1. “He’s an egotistic blowhard” won’t convince nearly as many people to change their behavior on election day as “he’s a Russian agent”. “There’s a massive surge in illegal border crossers, which makes it hard to satisfy all the relevant laws and settlement agreements simultaneously” does not have the emotional impact of “that happened because he hates brown children and wants them in cages”.

        2. Bingo

          I’m a trusting individual. If you tell me that your policies / positions are trash, I’ll believe you.

          Lying about something says you know the truth will hurt you. Making up lies about what Dersh said indicates that you think what he said was perfectly reasonable and correct.

          And there were just making up lies in their “response” to Dersh

        3. I’m not saying there is “enough” to actually convince the public or that they’d be right in their criticisms and disagreements. Just saying, there’s content to work with and they could stick to actual substantive disagreements that are real. But you’re right, they probably rightly judge that it’s not enough so they lie and misrepresent instead.

  6. Tough call. Harvard indoctrinated scumbag, sleazeball vs CNN, a rabid agent of the Chinese Commie Party.

  7. Volokh vs Dershowitz, at the Supreme Court, two of the best 1st amendment legal minds in history. Hopefully the Supreme Court will have pay per view by then.

    tbh, I would not have sued. I can only see a lawsuit as enhancing CNN’s reputation – keep in kind they are no longer a news network, they are all Anti-Trump Democrats, all the time. That is their brand under Zucker. I am not even sure that the typical CNN viewer would parse the qualification. They might only see “defended Trump”. Dershowitz revenge should be go on Fox, complain about CNN, and let the viewers eat it up. Fox has way better viewership.

  8. He may be able to state a claim, but I can’t imagine he suffered any damages. If anything, CNN likely enhanced his reputation by omitting the fact that he is a pedophile enabler, and almost certainly a pedophile himself.

    1. “by omitting the fact that he is a pedophile enabler, and almost certainly a pedophile himself.”

      Because, well, Orangeman Bad…..

      1. I was alluding to his associations with Jeffrey Epstein. (though I suppose it’s always useful to remember that Trump is a pedo too).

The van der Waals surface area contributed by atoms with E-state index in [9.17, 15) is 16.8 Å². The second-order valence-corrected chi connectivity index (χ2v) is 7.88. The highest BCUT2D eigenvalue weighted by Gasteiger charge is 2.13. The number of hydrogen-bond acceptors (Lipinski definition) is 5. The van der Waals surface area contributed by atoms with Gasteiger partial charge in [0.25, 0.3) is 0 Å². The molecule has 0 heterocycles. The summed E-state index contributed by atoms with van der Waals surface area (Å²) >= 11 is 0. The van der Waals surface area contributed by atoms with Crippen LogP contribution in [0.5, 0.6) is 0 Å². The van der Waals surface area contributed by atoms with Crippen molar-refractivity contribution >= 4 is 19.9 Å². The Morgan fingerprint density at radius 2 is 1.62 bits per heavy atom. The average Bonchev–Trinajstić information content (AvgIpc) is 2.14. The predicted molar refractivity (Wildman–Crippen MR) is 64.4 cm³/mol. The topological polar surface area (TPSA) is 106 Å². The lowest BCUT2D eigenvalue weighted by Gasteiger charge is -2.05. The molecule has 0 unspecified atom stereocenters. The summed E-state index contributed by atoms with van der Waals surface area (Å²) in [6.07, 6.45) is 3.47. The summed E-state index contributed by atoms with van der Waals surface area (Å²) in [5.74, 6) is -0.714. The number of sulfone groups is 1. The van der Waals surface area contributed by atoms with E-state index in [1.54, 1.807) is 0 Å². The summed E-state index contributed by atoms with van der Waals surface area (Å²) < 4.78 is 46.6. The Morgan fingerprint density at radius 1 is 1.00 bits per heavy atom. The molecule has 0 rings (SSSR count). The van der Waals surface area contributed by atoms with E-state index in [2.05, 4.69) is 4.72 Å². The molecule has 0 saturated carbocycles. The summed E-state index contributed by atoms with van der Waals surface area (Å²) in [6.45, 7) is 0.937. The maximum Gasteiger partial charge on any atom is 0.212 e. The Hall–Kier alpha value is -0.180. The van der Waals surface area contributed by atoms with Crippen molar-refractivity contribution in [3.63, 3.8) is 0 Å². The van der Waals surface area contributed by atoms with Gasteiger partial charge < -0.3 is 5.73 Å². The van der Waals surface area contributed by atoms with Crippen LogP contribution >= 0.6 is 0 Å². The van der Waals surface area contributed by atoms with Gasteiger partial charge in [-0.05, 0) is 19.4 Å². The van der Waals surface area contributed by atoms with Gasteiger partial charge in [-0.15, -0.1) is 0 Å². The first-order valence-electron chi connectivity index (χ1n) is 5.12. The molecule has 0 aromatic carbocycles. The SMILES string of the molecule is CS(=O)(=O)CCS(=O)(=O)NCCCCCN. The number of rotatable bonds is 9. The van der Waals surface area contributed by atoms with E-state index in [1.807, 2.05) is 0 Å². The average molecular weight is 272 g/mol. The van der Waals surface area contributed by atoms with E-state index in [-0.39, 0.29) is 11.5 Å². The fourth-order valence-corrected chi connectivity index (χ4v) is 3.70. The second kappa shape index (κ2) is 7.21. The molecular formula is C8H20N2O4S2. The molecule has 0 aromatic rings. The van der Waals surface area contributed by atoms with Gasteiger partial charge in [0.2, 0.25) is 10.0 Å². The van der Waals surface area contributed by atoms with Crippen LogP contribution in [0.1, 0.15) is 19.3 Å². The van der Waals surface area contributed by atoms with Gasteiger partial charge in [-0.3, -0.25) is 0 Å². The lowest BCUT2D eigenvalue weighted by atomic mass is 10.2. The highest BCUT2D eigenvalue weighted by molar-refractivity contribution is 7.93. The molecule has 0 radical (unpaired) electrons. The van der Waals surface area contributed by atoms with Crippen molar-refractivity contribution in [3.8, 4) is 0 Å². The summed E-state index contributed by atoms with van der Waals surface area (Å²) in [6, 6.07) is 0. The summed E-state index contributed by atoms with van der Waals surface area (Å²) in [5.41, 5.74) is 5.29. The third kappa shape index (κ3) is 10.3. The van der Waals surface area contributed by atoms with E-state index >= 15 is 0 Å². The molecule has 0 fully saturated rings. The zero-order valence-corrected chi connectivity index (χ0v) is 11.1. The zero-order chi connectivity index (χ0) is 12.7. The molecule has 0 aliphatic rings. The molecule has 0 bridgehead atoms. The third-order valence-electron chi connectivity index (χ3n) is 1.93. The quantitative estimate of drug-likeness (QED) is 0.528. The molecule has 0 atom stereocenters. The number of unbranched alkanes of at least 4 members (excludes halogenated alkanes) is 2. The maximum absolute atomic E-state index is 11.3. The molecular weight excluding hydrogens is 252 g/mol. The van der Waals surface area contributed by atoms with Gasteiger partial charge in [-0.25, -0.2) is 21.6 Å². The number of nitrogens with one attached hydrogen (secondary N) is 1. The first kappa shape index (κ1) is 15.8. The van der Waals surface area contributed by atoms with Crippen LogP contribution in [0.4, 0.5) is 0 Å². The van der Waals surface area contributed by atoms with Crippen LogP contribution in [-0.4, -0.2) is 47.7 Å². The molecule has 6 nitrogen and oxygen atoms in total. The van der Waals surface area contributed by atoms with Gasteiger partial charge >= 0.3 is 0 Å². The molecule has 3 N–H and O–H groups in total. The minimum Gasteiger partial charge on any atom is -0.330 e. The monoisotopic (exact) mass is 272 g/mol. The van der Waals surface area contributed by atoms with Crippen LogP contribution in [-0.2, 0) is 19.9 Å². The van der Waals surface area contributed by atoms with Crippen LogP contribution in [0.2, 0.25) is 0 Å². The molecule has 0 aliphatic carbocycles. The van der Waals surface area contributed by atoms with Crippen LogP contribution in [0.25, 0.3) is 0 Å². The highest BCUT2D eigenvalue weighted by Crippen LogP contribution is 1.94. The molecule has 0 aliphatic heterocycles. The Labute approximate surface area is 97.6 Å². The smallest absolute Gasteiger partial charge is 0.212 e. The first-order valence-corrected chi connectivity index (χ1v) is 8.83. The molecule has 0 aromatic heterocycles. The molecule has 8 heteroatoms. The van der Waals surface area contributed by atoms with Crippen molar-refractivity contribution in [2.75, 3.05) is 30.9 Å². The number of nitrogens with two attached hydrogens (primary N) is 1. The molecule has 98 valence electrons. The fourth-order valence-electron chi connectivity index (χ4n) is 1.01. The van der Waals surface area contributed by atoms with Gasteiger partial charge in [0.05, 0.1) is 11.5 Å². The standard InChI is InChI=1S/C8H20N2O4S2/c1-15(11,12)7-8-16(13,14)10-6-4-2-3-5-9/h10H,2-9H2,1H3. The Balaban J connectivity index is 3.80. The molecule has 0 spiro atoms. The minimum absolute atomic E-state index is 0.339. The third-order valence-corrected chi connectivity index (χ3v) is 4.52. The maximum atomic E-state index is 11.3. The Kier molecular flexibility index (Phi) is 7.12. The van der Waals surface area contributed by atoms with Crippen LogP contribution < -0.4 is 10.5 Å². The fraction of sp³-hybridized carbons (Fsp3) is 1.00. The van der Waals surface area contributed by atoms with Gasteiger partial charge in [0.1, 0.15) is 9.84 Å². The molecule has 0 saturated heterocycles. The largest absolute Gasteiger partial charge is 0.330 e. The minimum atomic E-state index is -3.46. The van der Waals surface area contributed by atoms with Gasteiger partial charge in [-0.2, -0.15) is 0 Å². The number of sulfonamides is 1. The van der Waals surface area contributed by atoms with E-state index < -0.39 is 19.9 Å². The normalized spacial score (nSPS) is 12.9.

9. Same commentator, different name, mute even more satisfying.

    1. It works like that? IP based or something?

      1. I think he just means he believes himself to be muting two accounts created by the same person.

    2. “Same commentator, different name, mute even more satisfying.”

      Same right-wing bigots, every day.

  10. I don’t quite see how the undisclosed facts exception works here.
    The usual formulation is that a speaker’s defamatory opinion becomes actionable if presented so as to imply the existence of facts that substantiate the statement. That’s not what allegedly happened here. According to the complaint, CNN made defamatory statements based on disclosed facts, but that those facts were incomplete.
    Instead, a jury could find that the misquote itself was defamatory by implication, as the omitted context changed the meaning of those of Dershowitz’s words that were quoted. The later comments then provide evidence that CNN knew their misquote would lead to those defamatory conclusions because their own commentators came to those same conclusions, and in that role it doesn’t matter whether those comments were opinions

    1. Agree with both points.

      That said, show me a single person on this or any other planet whose opinion of Dersh suffered because of this. It could only have enhanced his reputation with the Trump crowd, and to anti-Trumpers it was already as low as it could go.

      1. I agree right back at you. I was concerned with “whether”, “how much” is a whole other ball game.

      2. Presumably under US defamation law, as under defamation law elsewhere, the question isn’t whether the plaintiff’s reputation with actual people was hurt, but whether his opinion with a “right-thinking member of society” was hurt? (See also EV’s blog post about whether it is defamatory to say that someone is cooperating with the police.)